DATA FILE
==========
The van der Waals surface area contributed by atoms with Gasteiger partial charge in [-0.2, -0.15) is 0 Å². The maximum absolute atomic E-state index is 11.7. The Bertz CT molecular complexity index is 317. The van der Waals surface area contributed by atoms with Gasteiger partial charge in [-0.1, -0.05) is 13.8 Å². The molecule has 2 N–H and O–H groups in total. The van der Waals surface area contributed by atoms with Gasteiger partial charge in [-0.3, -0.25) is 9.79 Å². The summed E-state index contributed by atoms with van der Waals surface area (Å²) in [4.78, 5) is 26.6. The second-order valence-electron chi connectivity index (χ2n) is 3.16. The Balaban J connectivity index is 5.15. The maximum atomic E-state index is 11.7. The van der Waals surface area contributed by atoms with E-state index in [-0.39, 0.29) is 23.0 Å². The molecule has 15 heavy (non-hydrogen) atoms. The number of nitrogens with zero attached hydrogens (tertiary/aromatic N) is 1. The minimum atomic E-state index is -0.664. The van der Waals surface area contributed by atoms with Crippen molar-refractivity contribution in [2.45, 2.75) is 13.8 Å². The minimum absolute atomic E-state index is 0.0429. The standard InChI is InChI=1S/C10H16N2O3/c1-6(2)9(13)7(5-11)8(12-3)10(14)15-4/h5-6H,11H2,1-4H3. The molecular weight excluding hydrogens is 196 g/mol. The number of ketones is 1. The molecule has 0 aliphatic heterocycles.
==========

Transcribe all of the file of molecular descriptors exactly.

The van der Waals surface area contributed by atoms with Gasteiger partial charge in [-0.2, -0.15) is 0 Å². The maximum absolute atomic E-state index is 11.7. The Bertz CT molecular complexity index is 317. The van der Waals surface area contributed by atoms with Gasteiger partial charge in [-0.1, -0.05) is 13.8 Å². The molecule has 2 N–H and O–H groups in total. The van der Waals surface area contributed by atoms with Gasteiger partial charge in [-0.3, -0.25) is 9.79 Å². The summed E-state index contributed by atoms with van der Waals surface area (Å²) in [4.78, 5) is 26.6. The second-order valence-electron chi connectivity index (χ2n) is 3.16. The Balaban J connectivity index is 5.15. The maximum atomic E-state index is 11.7. The van der Waals surface area contributed by atoms with E-state index in [-0.39, 0.29) is 23.0 Å². The molecule has 15 heavy (non-hydrogen) atoms. The number of nitrogens with zero attached hydrogens (tertiary/aromatic N) is 1. The minimum atomic E-state index is -0.664. The van der Waals surface area contributed by atoms with Crippen molar-refractivity contribution in [2.45, 2.75) is 13.8 Å². The minimum absolute atomic E-state index is 0.0429. The standard InChI is InChI=1S/C10H16N2O3/c1-6(2)9(13)7(5-11)8(12-3)10(14)15-4/h5-6H,11H2,1-4H3. The molecular weight excluding hydrogens is 196 g/mol. The number of ketones is 1. The molecule has 0 aliphatic heterocycles.